The Economic Consequences of Accidents at Work
Oxford Bulletin of Economics and Statistics, 2020, vol. 82, issue 5, 1068-1093
This paper investigates the economic consequences of workplace accidents in the British labour market. For the empirical analysis, I use data on employment and earnings from the British Household Panel Survey and exploit fixed effects estimators to control for time‐invariant unobserved workers’ characteristics. I provide evidence that accidents at work negatively affect both job opportunities and workers’ earnings. First, employment probabilities following a state of injury are significantly lower. This effect persists over time and is stronger in those regions where unemployment rate is higher. Second, a serious workplace accident also results in significant delayed wage penalties, which increase with the accident's seriousness.
References: View references in EconPapers View complete reference list from CitEc
Citations: Track citations by RSS feed
Downloads: (external link)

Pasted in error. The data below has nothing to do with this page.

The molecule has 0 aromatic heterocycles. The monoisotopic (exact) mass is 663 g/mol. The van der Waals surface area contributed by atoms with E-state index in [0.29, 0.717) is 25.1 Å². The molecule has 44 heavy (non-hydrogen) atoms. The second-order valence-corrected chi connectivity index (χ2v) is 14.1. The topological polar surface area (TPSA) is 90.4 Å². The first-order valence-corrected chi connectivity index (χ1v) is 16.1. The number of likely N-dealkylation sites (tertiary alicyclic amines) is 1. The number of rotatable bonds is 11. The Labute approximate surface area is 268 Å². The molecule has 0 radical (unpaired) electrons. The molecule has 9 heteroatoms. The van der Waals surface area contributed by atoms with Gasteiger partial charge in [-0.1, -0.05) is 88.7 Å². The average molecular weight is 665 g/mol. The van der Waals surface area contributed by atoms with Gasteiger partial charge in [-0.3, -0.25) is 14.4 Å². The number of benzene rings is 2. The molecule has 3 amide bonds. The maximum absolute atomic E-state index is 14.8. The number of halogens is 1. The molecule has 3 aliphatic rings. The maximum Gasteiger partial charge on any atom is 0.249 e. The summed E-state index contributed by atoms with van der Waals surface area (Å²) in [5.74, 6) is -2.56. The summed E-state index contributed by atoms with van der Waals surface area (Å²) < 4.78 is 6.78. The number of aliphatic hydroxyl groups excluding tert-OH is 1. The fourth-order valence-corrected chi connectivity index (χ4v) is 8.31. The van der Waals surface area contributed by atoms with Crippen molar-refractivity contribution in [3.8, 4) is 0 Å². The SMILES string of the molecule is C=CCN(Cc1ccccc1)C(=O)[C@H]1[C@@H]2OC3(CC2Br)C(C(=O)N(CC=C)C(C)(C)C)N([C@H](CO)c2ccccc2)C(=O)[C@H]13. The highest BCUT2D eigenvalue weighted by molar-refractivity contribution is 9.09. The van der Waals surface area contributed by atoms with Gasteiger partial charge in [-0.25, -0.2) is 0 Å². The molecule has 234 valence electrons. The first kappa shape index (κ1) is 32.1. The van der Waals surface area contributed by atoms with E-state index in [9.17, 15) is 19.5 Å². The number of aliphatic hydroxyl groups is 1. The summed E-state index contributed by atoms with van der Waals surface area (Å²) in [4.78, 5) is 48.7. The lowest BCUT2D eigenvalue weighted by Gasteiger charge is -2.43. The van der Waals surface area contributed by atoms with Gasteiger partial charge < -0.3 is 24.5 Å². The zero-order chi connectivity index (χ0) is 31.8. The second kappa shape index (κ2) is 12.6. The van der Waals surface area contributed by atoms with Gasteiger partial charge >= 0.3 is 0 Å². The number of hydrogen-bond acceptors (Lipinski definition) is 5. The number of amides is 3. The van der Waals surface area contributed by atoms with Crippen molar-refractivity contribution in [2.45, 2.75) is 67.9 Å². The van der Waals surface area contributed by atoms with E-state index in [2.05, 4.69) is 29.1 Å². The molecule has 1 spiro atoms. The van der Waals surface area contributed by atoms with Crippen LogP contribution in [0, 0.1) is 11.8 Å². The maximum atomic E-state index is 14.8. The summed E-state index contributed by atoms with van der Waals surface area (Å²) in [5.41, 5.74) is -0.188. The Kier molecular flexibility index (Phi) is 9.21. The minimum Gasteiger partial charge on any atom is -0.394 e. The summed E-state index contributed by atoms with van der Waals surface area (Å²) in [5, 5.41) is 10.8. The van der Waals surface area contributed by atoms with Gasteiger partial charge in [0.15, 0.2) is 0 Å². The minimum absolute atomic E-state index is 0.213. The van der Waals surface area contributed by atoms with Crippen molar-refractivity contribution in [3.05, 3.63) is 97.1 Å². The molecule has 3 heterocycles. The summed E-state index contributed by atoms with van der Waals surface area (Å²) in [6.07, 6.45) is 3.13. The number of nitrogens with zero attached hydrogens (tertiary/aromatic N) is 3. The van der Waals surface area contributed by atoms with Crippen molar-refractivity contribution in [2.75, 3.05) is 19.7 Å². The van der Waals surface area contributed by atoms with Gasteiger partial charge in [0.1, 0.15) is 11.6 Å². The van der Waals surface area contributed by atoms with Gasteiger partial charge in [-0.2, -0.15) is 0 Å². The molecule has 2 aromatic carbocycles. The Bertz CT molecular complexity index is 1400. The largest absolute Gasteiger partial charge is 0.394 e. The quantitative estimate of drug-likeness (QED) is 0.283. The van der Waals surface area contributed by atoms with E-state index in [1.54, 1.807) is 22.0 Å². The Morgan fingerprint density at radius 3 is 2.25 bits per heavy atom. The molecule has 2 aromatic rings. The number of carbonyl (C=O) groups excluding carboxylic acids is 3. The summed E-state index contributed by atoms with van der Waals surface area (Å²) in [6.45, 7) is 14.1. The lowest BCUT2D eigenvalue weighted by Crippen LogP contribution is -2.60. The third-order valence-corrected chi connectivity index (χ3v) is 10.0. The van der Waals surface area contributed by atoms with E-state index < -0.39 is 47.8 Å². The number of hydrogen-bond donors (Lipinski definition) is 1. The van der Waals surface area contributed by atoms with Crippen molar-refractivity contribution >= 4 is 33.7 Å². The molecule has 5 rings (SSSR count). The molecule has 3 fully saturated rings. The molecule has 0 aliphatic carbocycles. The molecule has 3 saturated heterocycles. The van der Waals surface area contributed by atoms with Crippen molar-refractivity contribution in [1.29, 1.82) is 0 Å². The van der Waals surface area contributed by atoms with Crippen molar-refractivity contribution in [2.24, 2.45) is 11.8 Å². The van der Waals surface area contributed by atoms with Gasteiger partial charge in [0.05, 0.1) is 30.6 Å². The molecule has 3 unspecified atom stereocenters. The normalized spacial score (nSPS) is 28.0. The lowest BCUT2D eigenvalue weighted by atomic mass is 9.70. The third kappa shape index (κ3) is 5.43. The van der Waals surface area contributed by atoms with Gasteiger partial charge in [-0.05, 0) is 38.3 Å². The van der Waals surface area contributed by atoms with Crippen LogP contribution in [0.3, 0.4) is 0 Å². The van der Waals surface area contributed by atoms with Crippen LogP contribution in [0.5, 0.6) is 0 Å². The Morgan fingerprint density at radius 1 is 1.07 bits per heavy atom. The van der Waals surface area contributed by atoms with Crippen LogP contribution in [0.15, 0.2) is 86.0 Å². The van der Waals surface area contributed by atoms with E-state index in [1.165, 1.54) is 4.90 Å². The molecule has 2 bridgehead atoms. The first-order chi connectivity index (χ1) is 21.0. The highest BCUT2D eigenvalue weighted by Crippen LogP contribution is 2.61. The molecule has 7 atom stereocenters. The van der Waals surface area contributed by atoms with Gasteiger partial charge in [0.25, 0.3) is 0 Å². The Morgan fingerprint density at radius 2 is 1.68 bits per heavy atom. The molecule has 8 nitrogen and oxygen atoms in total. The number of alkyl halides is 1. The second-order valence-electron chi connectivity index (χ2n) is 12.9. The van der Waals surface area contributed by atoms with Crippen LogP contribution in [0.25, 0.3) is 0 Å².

This item may be available elsewhere in EconPapers: Search for items with the same title.
Export reference: BibTeX
RIS (EndNote, ProCite, RefMan)
Persistent link: https://EconPapers.repec.org/RePEc:bla:obuest:v:82:y:2020:i:5:p:1068-1093
Ordering information: This journal article can be ordered from
http://www.blackwell ... bs.asp?ref=0305-9049
Access Statistics for this article
Oxford Bulletin of Economics and Statistics is currently edited by Christopher Adam, Anindya Banerjee, Christopher Bowdler, David Hendry, Adriaan Kalwij, John Knight and Jonathan Temple
More articles in Oxford Bulletin of Economics and Statistics from Department of Economics, University of Oxford Contact information at EDIRC.
Bibliographic data for series maintained by Wiley Content Delivery ().